Take a neighborhood nature walk | Opinion

By Ron Seifer

Special to the Sun Sentinel

Jun 24, 2021 4:57 PM

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Using a stick and simple calculation you can measure big trees on your neighborhood nature walk.

Using a stick and simple calculation you can measure big trees on your neighborhood nature walk. (Ron Seifer / Courtesy)

We all know walking is good for us with the health benefits of physical exercise and mental de-stressing away from our sedentary home, office or school focus. Outdoor walking has been found to have even more enhanced health benefits by sensory observational focus along the way of nature’s birds, butterflies or plants. If you can’t visit a distant nature walking trail, just getting out your door — on your own neighborhood sidewalk with greenery about — is beneficial.

However, sometimes you may become bored by your same neighborhood walk and take an iPhone along for more stimulation. But that puts you back to focused on electronics and diverts you from the de-stressing benefit of the nature focus you seek. So, here’s an interesting nature walk changeup for adults and kids on your neighborhood walk.

How about trying to identify the tallest tree on your walk? There is actually a worldwide “big tree” forestry registration program (americanforests.org) of Champion Trees that does this. The tallest tree in Florida is an 8-story, over 100-foot-tall pine tree in the Suwannee River State Park in Hamilton County. It’s not likely we’ll come close to finding a big tree like that locally, but it may be fun to identify the tallest Champion on your own neighborhood walk, and then, learn more about it.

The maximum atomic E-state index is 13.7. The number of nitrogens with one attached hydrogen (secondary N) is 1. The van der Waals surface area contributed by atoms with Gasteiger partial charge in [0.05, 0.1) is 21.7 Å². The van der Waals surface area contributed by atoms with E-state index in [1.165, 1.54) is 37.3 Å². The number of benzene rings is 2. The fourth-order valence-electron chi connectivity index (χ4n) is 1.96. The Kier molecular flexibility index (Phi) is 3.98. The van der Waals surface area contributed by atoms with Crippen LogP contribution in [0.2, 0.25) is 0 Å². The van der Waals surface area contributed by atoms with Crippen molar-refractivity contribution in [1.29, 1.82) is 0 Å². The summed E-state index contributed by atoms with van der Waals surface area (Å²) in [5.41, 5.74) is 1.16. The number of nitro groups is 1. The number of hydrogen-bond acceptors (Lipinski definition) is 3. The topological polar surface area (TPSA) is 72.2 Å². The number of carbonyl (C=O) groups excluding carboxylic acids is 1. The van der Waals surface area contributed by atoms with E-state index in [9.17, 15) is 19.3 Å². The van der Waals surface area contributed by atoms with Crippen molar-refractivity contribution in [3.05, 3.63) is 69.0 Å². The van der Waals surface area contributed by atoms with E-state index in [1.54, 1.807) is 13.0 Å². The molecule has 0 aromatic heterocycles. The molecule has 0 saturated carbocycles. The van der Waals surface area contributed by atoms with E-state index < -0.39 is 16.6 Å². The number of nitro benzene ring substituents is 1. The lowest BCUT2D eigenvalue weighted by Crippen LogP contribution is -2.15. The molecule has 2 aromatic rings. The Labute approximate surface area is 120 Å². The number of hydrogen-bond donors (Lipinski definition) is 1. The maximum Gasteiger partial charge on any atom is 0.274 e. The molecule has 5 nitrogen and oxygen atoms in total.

Here’s how to naturally do it using a stick and simple calculation also known by Scouts and the ancient Egyptians building the pyramids. First, a little prep: Measure the length of your step (example, a 2-foot stride). Next, find a discarded stick and make it to the length from your cheekbone to your fingers when your arm is fully horizontally extended in front of your face. (You can also mark a walking stick to the correct length.) Now, start walking.

Ron Seifer

Ron Seifer (Courtesy)

When you spot a good big tree candidate, on level ground, grasp the stick, holding it vertically and stretched out at arm’s length. Walk toward or away from your tree until the bottom of the stick held at arm’s length, cheekbone height aligns with the base of the tree trunk and the top of the stick aligns with the top of the tree. The horizontal line of sight distance, from your cheekbone to the base of the tree, by trigonometry, is about equal to the vertical height of the tree. Lastly, just count your steps to the tree (for example, 21). Multiply your number of steps (21) by your step length (2 feet) and you’ve calculated the tree’s height (21 steps times 2 feet equals a 42-foot-tall tree). Congrats, you’ve done it — using natural materials, observation, and simple STEM field science trigonometry. Save that stick for your next walk. Now you’ve got a more interesting nature experience, combining a healthy neighborhood walk with natural observation and science.

Want to take a break for healthy walking, nature observation and new learning on maintained trails in the largest green space conservation area in Palm Beach County? Visit the Arthur R. Marshall Loxahatchee National Wildlife Refuge, the northernmost part of the Florida Everglades, 10216 Lee Road, west of Boynton Beach.

Ron Seifer, Ph.D., is a member of the Friends of the Arthur R. Marshall Loxahatchee National Wildlife Refuge.

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